A fantasy draft is all about obtaining the most value with each selection. There is value available throughout a draft, and grabbing it is one of the most important keys to a successful fantasy team. This article specifically targets deep sleeper value (players that can be found very late in a fantasy draft). In an attempt to point out this value, we asked our staff to look deeper than the Top 150 and identify players that should significantly outperform their late draft position. These players should be your targets after the 12th round of your draft.
Player Receiving 4 Votes
Austin Ekeler, LA Chargers
Dan Hindery: Through the first 13 weeks last season (when he broke his hand), Ekeler was the RB36 in PPR leagues. There is no reason he cannot approximate the same level of fantasy production while again backing up Melvin Gordon III in 2018. Ekeler provides a solid flex week option who can put up RB4. However, what makes Ekeler especially appealing is that in addition to being useful even if he remains a backup, he is a potential league-winner should Gordon get hurt. Ekeler’s explosiveness and pass-catching ability in the Chargers productive offense would profile as a fantasy RB1 in any games Gordon was to miss.
Justin Howe: For whatever reason, many expected Ekeler to lose his change-of-pace job outright to a seventh-round rookie who's yet to practice. As it is, Ekeler sits firmly entrenched as Melvin Gordon III's caddy - and that's a big deal in terms of fantasy value. Gordon is a workhorse who often requires a breather and suffers his share of nicks and bruises; most have forgotten that his first two NFL seasons both ended early due to knee injuries. And Ekeler was dynamite as his spell-man last year, averaging 5.5 yards-per-carry and 10.3 per reception. He even took over whole chunks of games from a gassed Gordon at times. He looked electrifying in his 2018 preseason debut (64 yards on 7 touches), too. Ekeler was a SPARQ dream as a 2017 prospect, with a 94th-percentile Burst Score and an 84th-percentile Agility Score. He doesn't deserve this treatment; target him confidently as an RB5/6 in Round 16 or so.
Jeff Pasquino: Melvin Gordon III owns the backfield for the Chargers, but Los Angeles likes to keep him fresh by giving Ekeler plenty of playing time. Ekeler is more of a scat back type, becoming most effective with the ball in the open field, and he found the end zone five times last season despite only getting 74 touches. As with many backups, his value will skyrocket should Gordon miss time, but Ekeler has value even if he is just a part-time player.
Jason Wood: Melvin Gordon III has become a productive fantasy commodity, but there is always the sense Los Angeles isn’t 100% committed to the veteran. As Gordon approaches free agency, it’s entirely possible the Chargers will run him into the ground and worry about 2019 later. In that scenario, Austin Ekeler’s fantasy value will remain subdued. But if Gordon gets hurt, or the Chargers think it’s better for Gordon’s value down the stretch to use a committee approach, Ekeler showed last year he can be helpful. Ekeler caught 27 passes for 279 yards and three touchdowns and averaged an impressive 5.5 yards per rush on his modest 47 attempts. For a guy who played sparingly, racking up 539 yards and five touchdowns was a notable achievement. Ekeler looked as good as former Charger Danny Woodhead as a third-down option, and in today’s fantasy landscape any running back with 50-catch potential should be rostered.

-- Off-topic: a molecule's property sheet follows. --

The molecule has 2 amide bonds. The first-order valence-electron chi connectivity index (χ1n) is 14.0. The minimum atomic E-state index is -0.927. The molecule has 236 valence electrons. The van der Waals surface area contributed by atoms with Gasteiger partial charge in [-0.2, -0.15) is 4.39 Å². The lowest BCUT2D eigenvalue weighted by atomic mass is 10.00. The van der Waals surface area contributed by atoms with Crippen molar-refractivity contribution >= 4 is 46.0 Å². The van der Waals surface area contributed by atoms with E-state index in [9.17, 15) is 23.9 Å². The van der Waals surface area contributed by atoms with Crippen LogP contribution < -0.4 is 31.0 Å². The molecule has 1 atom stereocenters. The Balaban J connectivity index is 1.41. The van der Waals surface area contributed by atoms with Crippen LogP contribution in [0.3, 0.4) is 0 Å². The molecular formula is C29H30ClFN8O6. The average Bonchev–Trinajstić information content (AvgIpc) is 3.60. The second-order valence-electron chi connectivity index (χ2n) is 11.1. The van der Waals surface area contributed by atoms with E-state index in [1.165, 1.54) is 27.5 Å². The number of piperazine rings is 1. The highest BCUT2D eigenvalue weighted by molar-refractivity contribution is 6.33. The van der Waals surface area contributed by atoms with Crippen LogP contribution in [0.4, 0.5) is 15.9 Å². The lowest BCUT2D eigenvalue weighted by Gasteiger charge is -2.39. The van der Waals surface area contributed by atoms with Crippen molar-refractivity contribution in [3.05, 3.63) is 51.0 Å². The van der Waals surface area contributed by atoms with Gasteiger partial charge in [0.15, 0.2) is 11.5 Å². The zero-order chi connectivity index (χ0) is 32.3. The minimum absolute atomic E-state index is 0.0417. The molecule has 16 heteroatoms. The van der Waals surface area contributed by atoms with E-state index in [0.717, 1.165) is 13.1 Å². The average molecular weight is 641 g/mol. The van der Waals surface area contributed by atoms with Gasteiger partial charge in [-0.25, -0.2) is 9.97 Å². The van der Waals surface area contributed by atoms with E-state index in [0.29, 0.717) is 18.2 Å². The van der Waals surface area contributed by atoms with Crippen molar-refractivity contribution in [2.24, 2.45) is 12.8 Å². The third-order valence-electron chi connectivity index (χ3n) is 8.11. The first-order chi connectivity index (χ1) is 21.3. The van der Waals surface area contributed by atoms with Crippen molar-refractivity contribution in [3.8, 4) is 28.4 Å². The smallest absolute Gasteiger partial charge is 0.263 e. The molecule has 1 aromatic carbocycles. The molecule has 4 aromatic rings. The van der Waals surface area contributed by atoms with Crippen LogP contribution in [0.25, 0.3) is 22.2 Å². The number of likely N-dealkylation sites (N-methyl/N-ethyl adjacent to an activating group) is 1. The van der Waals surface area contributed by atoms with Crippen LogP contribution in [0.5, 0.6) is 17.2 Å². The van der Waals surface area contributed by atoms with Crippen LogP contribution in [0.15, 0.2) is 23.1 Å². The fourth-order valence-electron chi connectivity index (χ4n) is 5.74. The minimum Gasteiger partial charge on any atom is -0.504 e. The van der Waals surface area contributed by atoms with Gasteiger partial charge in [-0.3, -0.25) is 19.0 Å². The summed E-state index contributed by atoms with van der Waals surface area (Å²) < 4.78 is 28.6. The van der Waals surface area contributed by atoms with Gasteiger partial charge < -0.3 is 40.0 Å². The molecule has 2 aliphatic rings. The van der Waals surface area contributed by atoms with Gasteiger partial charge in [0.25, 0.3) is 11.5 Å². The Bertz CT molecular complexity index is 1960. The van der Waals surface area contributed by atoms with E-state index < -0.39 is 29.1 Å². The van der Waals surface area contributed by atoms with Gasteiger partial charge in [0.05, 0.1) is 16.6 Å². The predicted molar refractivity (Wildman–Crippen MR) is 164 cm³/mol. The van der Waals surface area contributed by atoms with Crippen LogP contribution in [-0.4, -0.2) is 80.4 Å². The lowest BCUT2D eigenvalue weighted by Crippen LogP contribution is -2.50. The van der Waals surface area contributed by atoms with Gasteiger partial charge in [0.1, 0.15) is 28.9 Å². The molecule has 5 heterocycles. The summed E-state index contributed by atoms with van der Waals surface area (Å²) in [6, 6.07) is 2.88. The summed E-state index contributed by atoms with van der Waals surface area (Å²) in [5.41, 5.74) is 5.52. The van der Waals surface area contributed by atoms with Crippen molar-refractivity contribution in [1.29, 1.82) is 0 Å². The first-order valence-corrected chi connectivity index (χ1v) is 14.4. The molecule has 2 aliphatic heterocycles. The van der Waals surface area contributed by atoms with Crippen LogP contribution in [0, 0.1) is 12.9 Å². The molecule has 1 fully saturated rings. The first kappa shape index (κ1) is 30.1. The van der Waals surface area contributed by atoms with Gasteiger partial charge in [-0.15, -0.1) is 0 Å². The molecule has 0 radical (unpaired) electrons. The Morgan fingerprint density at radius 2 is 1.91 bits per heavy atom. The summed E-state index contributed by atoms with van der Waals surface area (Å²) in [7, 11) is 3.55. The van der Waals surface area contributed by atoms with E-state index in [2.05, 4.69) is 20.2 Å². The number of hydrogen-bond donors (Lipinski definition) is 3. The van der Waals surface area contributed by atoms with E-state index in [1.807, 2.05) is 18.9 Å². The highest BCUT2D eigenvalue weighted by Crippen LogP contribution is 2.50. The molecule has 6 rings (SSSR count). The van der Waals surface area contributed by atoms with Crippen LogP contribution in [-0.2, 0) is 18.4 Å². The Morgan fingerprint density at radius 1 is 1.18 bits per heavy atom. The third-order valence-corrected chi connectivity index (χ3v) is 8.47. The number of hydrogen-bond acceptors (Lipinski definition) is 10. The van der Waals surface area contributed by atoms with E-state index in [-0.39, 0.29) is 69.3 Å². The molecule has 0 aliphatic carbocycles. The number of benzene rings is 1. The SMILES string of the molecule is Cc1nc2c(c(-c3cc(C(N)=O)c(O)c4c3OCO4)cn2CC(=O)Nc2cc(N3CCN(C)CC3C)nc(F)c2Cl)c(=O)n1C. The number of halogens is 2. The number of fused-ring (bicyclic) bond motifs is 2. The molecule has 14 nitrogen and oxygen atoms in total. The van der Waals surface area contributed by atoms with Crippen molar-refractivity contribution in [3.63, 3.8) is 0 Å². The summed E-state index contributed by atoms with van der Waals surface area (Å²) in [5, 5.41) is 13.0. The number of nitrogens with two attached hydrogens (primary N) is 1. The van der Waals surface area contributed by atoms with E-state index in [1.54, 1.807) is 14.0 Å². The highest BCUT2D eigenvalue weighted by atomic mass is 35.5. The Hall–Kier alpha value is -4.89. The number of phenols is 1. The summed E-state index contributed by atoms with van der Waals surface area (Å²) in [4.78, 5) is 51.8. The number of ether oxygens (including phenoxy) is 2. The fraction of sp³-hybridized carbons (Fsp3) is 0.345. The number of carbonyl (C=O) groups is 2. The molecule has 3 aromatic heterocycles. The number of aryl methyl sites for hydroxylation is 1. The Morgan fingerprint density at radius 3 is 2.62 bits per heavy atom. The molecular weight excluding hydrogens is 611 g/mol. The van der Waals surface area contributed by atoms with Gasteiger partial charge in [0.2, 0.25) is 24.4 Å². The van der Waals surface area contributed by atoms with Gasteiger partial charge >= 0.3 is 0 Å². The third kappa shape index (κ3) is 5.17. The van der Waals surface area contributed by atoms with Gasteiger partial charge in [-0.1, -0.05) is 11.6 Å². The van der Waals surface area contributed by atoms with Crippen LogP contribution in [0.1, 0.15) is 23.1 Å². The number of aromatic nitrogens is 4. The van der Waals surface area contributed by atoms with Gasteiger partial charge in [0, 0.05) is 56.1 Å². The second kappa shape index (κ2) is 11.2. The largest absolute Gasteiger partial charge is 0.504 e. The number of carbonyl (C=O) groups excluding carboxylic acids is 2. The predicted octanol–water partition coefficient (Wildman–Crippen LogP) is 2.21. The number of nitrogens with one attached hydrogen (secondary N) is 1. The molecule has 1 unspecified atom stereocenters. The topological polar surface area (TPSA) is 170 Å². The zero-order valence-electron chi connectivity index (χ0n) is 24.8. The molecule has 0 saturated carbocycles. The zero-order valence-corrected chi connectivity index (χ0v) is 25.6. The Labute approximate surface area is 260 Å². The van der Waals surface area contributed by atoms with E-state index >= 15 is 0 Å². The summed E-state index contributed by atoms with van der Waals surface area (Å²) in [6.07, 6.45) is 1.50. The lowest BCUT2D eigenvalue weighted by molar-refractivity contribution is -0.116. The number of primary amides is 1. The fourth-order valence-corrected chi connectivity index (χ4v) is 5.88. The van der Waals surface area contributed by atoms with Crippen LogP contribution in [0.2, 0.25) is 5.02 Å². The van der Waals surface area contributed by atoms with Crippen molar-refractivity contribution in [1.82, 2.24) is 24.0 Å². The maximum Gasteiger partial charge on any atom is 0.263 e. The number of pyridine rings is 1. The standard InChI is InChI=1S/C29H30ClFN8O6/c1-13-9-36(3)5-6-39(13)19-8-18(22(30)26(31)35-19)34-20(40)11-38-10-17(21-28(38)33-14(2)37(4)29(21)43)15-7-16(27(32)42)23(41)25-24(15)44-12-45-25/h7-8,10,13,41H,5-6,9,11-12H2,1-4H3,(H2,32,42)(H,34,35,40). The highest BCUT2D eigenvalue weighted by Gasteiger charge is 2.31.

Player Receiving 3 Votes
Peyton Barber, Tampa Bay
Ryan Hester: Ronald Jones II is getting all the buzz after being selected in this year’s NFL draft, but Jones is struggling mightily in the passing game so far in camp. Barber is going to be Tampa Bay’s Week 1 starting running back. If he can hold it – even for the first four to six games – he can easily profit at this draft price. Barber lost weight in the offseason, which should help his quickness and tackle-breaking ability. The coaching staff trusts him, and it’s his job to lose.
Dan Hindery: While Chris Carson has generated huge buzz and a top-100 ADP splitting first-team reps with Rashaad Penny, Peyton Barber continues to fly much further under the radar despite dominating the first-team reps ahead of Ronald Jones. In fact, Jones played just one snap with the starters. Dirk Koetter has explicitly stated that Barber is the starter and his ADP has barely budged. While that should slowly begin to change as the season gets closer and the hype for Barber builds, he remains a massive draft bargain for those drafting in August.
Justin Howe: Barber remains a bottom-rung guy in terms of ADP, often sticking on the board well into Round 15. I think that's a mistake; he enters the season atop the Buccaneers depth chart, and at the moment he stakes a stronger claim to touches than rookie Ronald Jones. Jones is a slightly-built guy without a workhorse resume - I can't realistically project him beyond 150-175 carries and 20ish receptions. Even if he hits those marks, he'd still leave a near-equal number of touches for his backfield partner. And the team seems plenty satisfied with Barber in that role, refusing to add any real free agency help.